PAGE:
When innovation meets the law, the results are often surprising. 

We in Seattle are confronting this as ride services like Lyft compete with a regulated taxi industry.

Now consider Pirate Joe’s, a business located in the upscale Kitsilano neighborhood of Vancouver, B.C..  I will let them describe their business model in their own words:

Pirate Joe’s is an unaffiliated unauthorized re-seller of Trader Joe’s products (we are being sued). We stock what we are asked to stock by Trader Joe’s lovers who don’t always have the time (or a car or a passport) to head south to Bellingham (the nearest Trader Joe’s). We buy retail from Trader Joe’s then import everything legally and add Canadian compliant ingredient and nutrition facts labels. We have to pay the rent and the help (and the label supplier) so prices are higher than at Trader Joe’s. We have no set markup – every product we carry has different import and transport issues so we kinda just wing it until it seems fair to you and also makes business sense to us. If something seems overpriced, please tell us – we’re sensitive about it. ;-)

Trader Joe’s has no locations in Canada.  Canadians who live in British Columbia’s Lower Mainland can access the store at 2410 James Street, Bellingham, Washington or the many located further south in the Seattle metropolitan area.  But this requires them to travel, to have a passport, to brave the line at customs, to use American money, etc.  Pirate Joe’s will do all that for them, and allow them to buy in comfort using Canadian money in Kitsilano. 

One way Trader Joe’s could look at this is they were getting a free ride into the Canadian market.  Pirate Joe’s paid them exactly what they would have been paid had the same customers all driven down to Bellingham and bought the products there.  If Trader Joe’s wanted to enter Canada, it would have to deal with export and import issues, Canadian labeling issues, Canadian taxes, Canadian employment law, the foreign exchange issue, and the price of Vancouver real estate, to name just a few.  Instead, they just make sales at retail to Pirate Joe’s, owe him nothing for the service of advertising their products in Canada in the best possible way, or for affixing Canadian labels to the goods, handling the taxes, leasing space, putting up a website or anything else.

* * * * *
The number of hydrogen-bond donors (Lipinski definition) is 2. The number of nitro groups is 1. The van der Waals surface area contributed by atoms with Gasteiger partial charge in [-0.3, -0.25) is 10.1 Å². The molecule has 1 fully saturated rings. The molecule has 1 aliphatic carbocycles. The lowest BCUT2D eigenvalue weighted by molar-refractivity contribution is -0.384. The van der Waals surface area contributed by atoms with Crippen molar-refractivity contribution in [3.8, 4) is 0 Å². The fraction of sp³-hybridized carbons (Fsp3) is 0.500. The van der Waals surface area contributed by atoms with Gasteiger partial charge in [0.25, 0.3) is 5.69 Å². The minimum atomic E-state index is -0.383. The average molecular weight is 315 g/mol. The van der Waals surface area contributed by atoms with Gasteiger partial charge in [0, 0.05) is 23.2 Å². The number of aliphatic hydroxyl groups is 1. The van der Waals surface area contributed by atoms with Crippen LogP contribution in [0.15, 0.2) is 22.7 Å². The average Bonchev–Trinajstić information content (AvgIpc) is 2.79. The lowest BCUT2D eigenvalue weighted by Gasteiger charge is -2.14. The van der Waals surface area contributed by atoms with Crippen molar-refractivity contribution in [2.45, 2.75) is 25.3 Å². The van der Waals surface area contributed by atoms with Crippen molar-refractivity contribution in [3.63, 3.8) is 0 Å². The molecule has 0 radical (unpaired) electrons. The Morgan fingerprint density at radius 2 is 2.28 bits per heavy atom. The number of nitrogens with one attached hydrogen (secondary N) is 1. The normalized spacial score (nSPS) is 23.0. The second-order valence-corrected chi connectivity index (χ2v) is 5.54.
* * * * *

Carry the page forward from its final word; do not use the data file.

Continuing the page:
Instead, Trader Joe’s sued Pirate Joe’s in federal court in Seattle.

And, so far, has lost

Pirate Joe’s is actually just an assumed name of Michael Norman Hallatt, who is a Canadian citizen with permanent residency in the United States.  Thus, Trader Joe’s could sue him in the United States and in federal court. 

The basic claim was a Lanham Act claim.  This is the main trademark act in the United States, but the question that Judge Marsha Pechman had to answer was whether it has extraterritorial impact.  In other words, in these circumstances, did the purchase of these goods in the United States at full retail price and importation, legally according to Canadian customs, into Canada violate American law? 

Under Ninth Circuit precedent, a Lanham Act claim can have extraterritorial effect under a three prong test:

  1. The defendant’s action creates some effect on American foreign commerce
  2. The effect is sufficiently great to present a cognizable injury to plaintiff under the Lanham Act
  3. The interests of and links to American foreign commerce are sufficiently strong in relation to those of other nations to justify an assertion of extraterritorial authority.

The court determined, on a motion to dismiss, that Trader Joe’s could not meet these tests.  The court relied on a Ninth Circuit decision involving a fight between Mike Love and Brian Wilson, both former Beach Boys.  Wilson had had a CD that included covers of old Beach Boys hits distributed with the Daily Mail in England to promote his "Smile" album and concerts.  Love, who had the right to the Beach Boys trademarks, sued.  But the Ninth Circuit found that any injury to him was not in the American market.  Similarly, Trader Joe’s could not show that it was injured at all in the American market, since it had received literally as much money as it would have if Pirate Joe’s customers had crossed the border and bought the goods in Bellingham. 

A far more interesting question would be what would happen if Trader Joe’s wanted to open stores in Canada.  But that would represent issues of Canadian law that should be decided by Canadian courts.  Here, Judge Pechman’s decision that Pirate Joe’s is not damaging Trader Joe’s in the United States seems correct. 

How can Pirate Joe’s survive, given that it obviously has to mark up Trader Joe’s prices significantly to cover its costs and some profit?  The answer lies in the price differential between the United States and Canada.  A decade ago, I spent a month in Canada when the Canadian dollar was at about 62 cents U.S.  Now it is essentially par, but Canadian prices have risen, not fallen, as the value of their dollar has increased.  So Canadians are just used to paying one-third or more higher prices for the same goods in the U.S.  Add in the convenience and cachet of the Trader Joe’s goods available on a store shelf in Kitsilano, and the business model makes some sense.